These terms arose out of the early chemistry of NSPs, which showed that the fractional extraction of NSP could be controlled by changing the pH of solutions. They proved very useful in the initial understanding of the properties of dietary fibre, allowing a simple division into those which principally had effects on glucose and lipid absorption from the small intestine (soluble) and those which were slowly and incompletely fermented and had more pronounced effects on bowel habit (insoluble). However, the separation of soluble and insoluble fractions is very pH dependent, making the link with specific physiological properties less certain. Much insoluble fibre is completely fermented and not all soluble fibre has effects on glucose and lipid absorption. Many of the early studies were done with isolated gums or extracts of cell walls, whereas these various forms of fibre exist together mostly in intact cell walls of plants.
Nevertheless, certain fibre-rich foods effect glycaemic control and lipid levels and have been widely used in the management of diabetes particularly the legumes and pulses rather than high bran products (Kiehm et al., 1976; Simpson et al., 1979, 1981; Rivellese et al., 1980; Mann, 1984; Chandalia et al., 2000; Giacco et al., 2000; Mann et al., 2004). Work on the variability in glycaemic response of different types of foods has led to the concept of the glycaemic index (Crapo et al., 1977; Jenkins et al., 1981) and a new area of nutritional science has been developed, concerned with glycaemic responses to carbohydrate-containing foods (Foster-Powell et al., 2002).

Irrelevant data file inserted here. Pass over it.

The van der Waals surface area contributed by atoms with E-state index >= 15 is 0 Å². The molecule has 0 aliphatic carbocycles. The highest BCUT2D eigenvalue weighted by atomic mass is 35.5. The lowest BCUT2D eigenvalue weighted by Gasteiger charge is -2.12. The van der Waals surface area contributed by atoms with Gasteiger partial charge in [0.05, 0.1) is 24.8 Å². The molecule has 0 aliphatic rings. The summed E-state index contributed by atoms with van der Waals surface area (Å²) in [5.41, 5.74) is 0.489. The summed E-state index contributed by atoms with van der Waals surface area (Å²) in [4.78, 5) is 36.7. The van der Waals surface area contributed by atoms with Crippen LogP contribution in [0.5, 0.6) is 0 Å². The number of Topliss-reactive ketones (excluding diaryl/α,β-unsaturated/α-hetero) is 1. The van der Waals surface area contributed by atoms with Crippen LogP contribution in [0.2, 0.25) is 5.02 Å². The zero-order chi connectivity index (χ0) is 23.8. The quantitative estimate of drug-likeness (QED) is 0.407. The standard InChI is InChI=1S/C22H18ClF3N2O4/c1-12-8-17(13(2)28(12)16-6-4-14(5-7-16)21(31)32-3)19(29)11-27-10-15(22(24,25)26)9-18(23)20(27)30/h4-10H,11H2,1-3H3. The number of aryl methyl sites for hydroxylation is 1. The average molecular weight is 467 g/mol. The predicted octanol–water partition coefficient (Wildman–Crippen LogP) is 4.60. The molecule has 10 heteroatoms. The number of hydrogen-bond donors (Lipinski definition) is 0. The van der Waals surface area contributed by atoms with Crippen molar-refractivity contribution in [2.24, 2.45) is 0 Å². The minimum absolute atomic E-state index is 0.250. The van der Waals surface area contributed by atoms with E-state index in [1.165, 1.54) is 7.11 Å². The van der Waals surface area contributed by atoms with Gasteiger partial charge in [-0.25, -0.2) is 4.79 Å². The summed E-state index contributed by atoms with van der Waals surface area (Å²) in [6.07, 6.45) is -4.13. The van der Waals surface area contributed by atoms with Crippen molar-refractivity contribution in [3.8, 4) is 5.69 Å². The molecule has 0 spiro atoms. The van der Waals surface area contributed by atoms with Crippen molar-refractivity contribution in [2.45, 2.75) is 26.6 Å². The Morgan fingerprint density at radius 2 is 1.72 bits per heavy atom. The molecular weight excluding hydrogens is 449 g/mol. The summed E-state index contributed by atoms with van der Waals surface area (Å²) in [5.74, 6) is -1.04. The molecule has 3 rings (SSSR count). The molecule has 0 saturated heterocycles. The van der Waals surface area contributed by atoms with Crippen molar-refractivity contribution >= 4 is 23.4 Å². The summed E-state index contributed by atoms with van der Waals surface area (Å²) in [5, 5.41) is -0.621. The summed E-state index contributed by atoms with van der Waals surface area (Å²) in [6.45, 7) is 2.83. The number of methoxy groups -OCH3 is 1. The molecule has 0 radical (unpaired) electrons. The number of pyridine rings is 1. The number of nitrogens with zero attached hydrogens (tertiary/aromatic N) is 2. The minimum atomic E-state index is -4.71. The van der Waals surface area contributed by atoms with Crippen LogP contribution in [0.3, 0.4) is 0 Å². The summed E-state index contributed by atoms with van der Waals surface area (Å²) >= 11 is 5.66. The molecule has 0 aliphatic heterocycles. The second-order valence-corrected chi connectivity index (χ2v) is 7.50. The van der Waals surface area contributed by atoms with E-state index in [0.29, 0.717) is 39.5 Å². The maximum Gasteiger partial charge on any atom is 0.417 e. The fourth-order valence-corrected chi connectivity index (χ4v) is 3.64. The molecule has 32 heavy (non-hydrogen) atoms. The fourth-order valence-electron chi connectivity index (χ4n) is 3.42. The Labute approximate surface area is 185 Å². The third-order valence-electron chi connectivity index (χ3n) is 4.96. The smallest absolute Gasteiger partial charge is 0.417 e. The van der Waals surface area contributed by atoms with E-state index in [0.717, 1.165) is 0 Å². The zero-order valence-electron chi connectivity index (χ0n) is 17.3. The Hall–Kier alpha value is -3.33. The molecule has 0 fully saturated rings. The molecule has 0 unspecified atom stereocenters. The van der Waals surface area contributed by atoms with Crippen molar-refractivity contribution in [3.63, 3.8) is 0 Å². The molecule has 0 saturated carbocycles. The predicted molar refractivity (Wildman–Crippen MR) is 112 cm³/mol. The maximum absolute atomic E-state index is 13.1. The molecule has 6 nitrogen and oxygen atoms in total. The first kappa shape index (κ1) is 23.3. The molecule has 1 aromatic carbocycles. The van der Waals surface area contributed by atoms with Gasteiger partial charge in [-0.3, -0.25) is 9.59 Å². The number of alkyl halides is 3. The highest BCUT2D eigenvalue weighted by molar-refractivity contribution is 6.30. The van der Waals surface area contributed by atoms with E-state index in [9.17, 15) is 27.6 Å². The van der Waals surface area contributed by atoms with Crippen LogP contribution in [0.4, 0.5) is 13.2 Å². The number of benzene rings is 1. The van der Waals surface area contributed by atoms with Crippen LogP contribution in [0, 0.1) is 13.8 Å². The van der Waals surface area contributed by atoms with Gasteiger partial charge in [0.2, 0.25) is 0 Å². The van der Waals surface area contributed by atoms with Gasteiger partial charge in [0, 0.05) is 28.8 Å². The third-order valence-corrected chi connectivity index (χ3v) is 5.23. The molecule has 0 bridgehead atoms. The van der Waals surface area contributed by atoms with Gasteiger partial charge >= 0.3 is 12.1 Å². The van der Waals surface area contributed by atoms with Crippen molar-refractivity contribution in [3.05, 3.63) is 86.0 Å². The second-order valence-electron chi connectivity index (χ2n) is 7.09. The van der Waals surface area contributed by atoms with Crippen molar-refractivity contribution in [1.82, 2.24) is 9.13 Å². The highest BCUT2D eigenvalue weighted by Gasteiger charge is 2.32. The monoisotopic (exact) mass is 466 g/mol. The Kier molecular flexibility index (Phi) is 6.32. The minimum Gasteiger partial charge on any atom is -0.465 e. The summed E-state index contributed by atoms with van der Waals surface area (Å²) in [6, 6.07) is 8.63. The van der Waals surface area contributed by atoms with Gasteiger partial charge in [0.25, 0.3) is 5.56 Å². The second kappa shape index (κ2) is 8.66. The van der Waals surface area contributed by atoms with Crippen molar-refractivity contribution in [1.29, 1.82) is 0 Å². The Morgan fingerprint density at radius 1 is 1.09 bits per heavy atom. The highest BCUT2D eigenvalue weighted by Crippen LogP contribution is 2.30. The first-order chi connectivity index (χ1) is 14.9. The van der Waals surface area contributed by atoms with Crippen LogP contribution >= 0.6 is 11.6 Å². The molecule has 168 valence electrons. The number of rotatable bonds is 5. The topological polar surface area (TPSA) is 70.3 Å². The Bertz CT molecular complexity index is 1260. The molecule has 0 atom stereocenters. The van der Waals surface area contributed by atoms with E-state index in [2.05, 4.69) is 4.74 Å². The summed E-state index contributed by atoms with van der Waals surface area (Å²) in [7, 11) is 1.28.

Available and unavailable carbohydrate
A major step forward conceptually in our understanding of carbohydrates was made by McCance and Lawrence (1929) with the division of dietary carbohydrate into available and unavailable. In an attempt to prepare food tables for diabetic diets, they realized that not all carbohydrates could be ‘utilized and metabolized’, that is provide the body with ‘carbohydrates for metabolism’. Available carbohydrate was defined as ‘starch and soluble sugars’ and unavailable as ‘mainly hemicellulose and fibre (cellulose)’. This concept proved useful, not the least because it drew attention to the fact that some carbohydrate is not digested and absorbed in the small intestine but rather reaches the large bowel where it is fermented or even excreted in faeces.
An FAO technical workshop in Rome in 2002 on ‘Food energy—methods of analysis and conversion factors’ (FAO, 2003) defined available carbohydrate as ‘that fraction of carbohydrate that can be digested by human enzymes, is absorbed and enters into intermediary metabolism’. (It does not include dietary fibre, which can be a source of energy only after fermentation).